Light can rescue auxin-dependent synchrony of cell division in a tobacco cell line.

Qiao F, Petrásek J, Nick P - J. Exp. Bot. (2009)

Cell division in VBI-3 follows a pattern that is independent of exogenous auxins. (A) Cell density of VBI-3 and VBI-0 over time after subcultivation. Density is given relative to the final value after 21 d of cultivation. (B) Morphology of VBI-3; bright-field and chlorophyll autofluorescence. (C) Frequency distribution over the number of cells per file in the initial state (day 0). (D) Frequency distribution during the logarithmic phase in the presence of exogenous auxins (control) or in the absence of NAA and 2,4-D for cultivation in the dark or under white light. The distributions are based on ≥400 (C) or ≥2000 (D) cell files from two independent experimental series. Error bars indicate the SE.
© Copyright Policy - open-access
Related In: Results  -  Collection

License 1 - License 2
Show All Figures
getmorefigures.php?uid=PMC2803214&req=5

fig1: Cell division in VBI-3 follows a pattern that is independent of exogenous auxins. (A) Cell density of VBI-3 and VBI-0 over time after subcultivation. Density is given relative to the final value after 21 d of cultivation. (B) Morphology of VBI-3; bright-field and chlorophyll autofluorescence. (C) Frequency distribution over the number of cells per file in the initial state (day 0). (D) Frequency distribution during the logarithmic phase in the presence of exogenous auxins (control) or in the absence of NAA and 2,4-D for cultivation in the dark or under white light. The distributions are based on ≥400 (C) or ≥2000 (D) cell files from two independent experimental series. Error bars indicate the SE.
Mentions: The tobacco cell line cv. Virginia Bright Italia 3 (VBI-3) has been derived from the tobacco cell line VBI-0 (Opatrný and Opatrná, 1976) as a clonal line selected for auxin-autonomous growth in continuous light. VBI-0 and VBI-3 are similar with respect to their life cycle, cell file axiality, and cell division synchrony (Fig. 1). The growth curves (Fig. 1A), plotted as cell density relative to the final cell density against time, are virtually identical for VBI-3 and VBI-0. As observed in the ancestral VBI-0, cell division in VBI-3 exhibits a clear axiality (Fig. 1B) and initiates from single cells and two-cell files (Fig. 1C) to generate pluricellular cell files. Frequency distributions constructed over the number of cells per file show higher frequencies of files with even cell numbers as compared with files with uneven cell numbers (Fig. 1D) as described for the ancestral line VBI-0 (Campanoni et al., 2003). However, in contrast to VBI-0, where cell division strictly requires exogenous NAA and 2,4-D (data not shown), cell division and synchrony in VBI-3 are independent of NAA and 2,4-D. In contrast to the ancestral VBI-0, VBI-3 forms chlorophyll-containing plastids when cultured under light conditions as detected by chlorophyll autofluorescence (Fig. 1B). However, the synchrony of cell division is not significantly altered when VBI-3 files cultivated in the dark are compared with those that have been cultivated under white light (Fig. 1D).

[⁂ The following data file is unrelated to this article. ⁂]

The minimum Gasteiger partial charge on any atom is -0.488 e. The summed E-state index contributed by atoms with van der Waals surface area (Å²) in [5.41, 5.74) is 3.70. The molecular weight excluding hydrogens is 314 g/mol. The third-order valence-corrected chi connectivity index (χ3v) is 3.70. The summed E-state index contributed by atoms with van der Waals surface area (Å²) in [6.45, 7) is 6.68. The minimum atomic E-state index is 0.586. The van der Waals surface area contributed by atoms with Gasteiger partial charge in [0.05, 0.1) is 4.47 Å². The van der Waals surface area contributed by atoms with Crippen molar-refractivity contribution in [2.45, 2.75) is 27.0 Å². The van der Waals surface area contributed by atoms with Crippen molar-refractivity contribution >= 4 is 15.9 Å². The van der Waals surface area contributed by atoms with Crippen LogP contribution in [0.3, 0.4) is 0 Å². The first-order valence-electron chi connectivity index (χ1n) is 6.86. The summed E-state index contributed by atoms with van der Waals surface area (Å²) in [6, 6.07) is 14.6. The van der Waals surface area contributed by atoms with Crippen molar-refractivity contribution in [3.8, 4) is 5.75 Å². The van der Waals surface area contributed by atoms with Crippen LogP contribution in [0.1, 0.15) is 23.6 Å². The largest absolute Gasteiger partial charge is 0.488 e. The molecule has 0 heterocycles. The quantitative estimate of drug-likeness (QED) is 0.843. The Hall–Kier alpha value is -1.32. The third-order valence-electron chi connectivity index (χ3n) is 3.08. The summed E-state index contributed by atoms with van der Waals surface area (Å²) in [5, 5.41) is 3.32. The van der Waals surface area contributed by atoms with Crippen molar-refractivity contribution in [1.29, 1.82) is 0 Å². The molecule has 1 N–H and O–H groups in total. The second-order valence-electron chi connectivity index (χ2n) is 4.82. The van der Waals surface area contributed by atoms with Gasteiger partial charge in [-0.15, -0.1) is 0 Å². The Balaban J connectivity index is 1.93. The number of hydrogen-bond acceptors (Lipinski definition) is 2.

Bottom Line: This synchrony can be inhibited by 1-N-naphthylphthalamic acid, an auxin transport inhibitor, and this process was accompanied by the disassembly of actin filaments.However, the synchrony could be rescued when the cells were cultured under white light or with exogenous indolyl-3-acetic acid.The rescue was most efficient for continuous far-red light followed by continuous blue light, whereas continuous red light was least effective.

View Article: PubMed Central - PubMed

Affiliation: Institute of Botany 1, University of Karlsruhe, Kaiserstrasse 2, Karlsruhe, Germany.

ABSTRACT
Pattern formation in plants has to cope with ambient variability and therefore must integrate environmental cues such as light. Synchrony of cell divisions was previously observed in cell files of tobacco suspension cultures, which represents a simple case of pattern formation. To develop cellular approaches for light-dependent patterning, light-responsive tobacco cell lines were screened from the cell line Nicotiana tabacum L. cv. Virginia Bright Italia 0 (VBI-0). The light responsive and auxin-autonomous cell line VBI-3 was isolated. As in the progenitor line VBI-0, cell divisions are synchronized in VBI-3 during exponential growth phase. This synchrony can be inhibited by 1-N-naphthylphthalamic acid, an auxin transport inhibitor, and this process was accompanied by the disassembly of actin filaments. However, the synchrony could be rescued when the cells were cultured under white light or with exogenous indolyl-3-acetic acid. The rescue was most efficient for continuous far-red light followed by continuous blue light, whereas continuous red light was least effective. These findings are discussed in the context of phytochrome-induced auxin biosynthesis and auxin-dependent synchrony of cell division.

Show MeSH
Related in: MedlinePlus